CORTLAND, Ohio — The Trumbull County Soil and Water Conservation District held its annual meeting Dec. 5 and honored several for their contributions to conserving the county’s natural resources.
Cooperator of Year
The Trumbull County Cooperator of Year was awarded to the Trumbull Neighborhood Partnership.
Trumbull Neighborhood Partnership is a nonprofit Community Development Corporation serving the neighborhoods of Warren, Ohio. The mission of partnership is to empower residents and promote sustainable community development.
The organization recently partnered with Trumbull SWCD and the Trumbull County Land Bank to incorporate urban agriculture into Warren neighborhoods. They have promoted best management practices in this arena and are working to transform neighborhoods into places people are willing to invest their time, money and energy.
The district honored the Garry Kibler and Kibler Dairy Farm, of Lordstown, with the George Sharec Memorial Conservation award.
Kibler has implemented agricultural best management practices and has exemplified Sharec’s vision of sustainable agriculture. He has also participated in the farm foliage tour as well as the Explore World Dairy Expo. Kibler’s sons help run the farm, and there is hope that the generation that follows will keep the farm in the family.
The Bill Penn Memorial Award was bestowed upon the longtime conservationist Ruth Sharec. She carries a legacy of sustainable agriculture and community involvement shared by her late husband, George.
Mrs. Sharec hosted the annual Farm Foliage Tour even after her husband’s death, and she remains active in promoting agriculture and environmental education through the district auxiliary’s scholarship contributions.
The Sharecs purchased the first portion of their farm from George’s father, Eli, in 1960. Awareness of conservation practices began when George, Ruth and Eli acquired their first Conservation Farming Guide from the Trumbull SWCD in June 1961.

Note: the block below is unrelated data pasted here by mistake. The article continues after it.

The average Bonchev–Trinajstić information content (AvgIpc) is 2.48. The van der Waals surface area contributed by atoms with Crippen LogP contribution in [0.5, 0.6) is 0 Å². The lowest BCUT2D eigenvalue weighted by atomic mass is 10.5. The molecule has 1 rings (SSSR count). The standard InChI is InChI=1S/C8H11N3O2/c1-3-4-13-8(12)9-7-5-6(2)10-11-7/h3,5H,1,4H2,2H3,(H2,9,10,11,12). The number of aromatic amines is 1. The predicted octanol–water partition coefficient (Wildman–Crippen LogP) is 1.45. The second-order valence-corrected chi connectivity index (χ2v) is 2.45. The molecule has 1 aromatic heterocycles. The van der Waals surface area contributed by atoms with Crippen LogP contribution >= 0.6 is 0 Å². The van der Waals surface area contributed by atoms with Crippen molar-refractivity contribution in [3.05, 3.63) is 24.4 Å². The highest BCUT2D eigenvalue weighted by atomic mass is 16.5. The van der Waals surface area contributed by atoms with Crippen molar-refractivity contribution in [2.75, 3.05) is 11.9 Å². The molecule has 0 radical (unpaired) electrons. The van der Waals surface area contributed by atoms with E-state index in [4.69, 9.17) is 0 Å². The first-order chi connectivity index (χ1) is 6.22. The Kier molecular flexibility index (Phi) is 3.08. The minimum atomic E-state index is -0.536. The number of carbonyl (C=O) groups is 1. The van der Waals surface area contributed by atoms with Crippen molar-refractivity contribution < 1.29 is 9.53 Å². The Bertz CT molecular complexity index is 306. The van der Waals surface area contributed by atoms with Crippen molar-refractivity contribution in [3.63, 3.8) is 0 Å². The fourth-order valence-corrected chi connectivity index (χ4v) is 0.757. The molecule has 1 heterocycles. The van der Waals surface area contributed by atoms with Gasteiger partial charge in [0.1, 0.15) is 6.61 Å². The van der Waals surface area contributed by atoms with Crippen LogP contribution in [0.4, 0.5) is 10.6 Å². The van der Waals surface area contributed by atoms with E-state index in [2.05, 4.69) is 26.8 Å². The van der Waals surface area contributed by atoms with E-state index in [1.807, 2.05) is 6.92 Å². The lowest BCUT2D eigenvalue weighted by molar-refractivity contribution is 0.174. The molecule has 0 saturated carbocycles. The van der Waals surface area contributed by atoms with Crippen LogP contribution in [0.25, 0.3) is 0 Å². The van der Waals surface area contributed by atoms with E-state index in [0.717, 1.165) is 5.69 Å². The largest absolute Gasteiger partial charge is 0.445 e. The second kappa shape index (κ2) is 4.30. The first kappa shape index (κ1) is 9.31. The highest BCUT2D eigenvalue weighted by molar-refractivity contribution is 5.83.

The Sharecs are known for being one of the first farms in the region to implement no-till conservation methods. They constructed grass waterways, and in 1987 they installed concrete fabric forms to prevent soils eroding into Kale Creek, which flows through their farm. George Sharec set aside 10 acres surrounding a pond for a wildlife area and completed timber programs to control grapevines.
Ruth Sharec has made her own individual contributions to conservation by improving the farm for wildlife by having a specific timber cut to provide habitat for the American woodcock.
In 1976, George was named the Conservation Farmer of the Year by Trumbull Soil and Water Conservation District and a subsequent award was presented in 1998. He was elected an SWCD board supervisor in 1977 and retired from the board after 21 years.
In May 2003, the Sharecs donated an agricultural easement of 249 acres to the Ohio Department of Agriculture, preserving the farm for agricultural production for perpetuity.
Other district honorees
Other award winners included:
• Volunteer of Year: Joan Kovach and Jim Wilson;
• Conservationist of Year: Kim Mascarella;
• Educator of Year: Jared Terlecky;
• Contractor/Developer Project of the Year: Bruce Mansfield-Glenwillow 345 kV Transmission Line Project, First Energy; Burns McDonnell; Bet -Tech Construction/Independence Excavating.
• Forester of the Year: Mark Popichak; and
• Media person of the Year: Daniel Bancroft.
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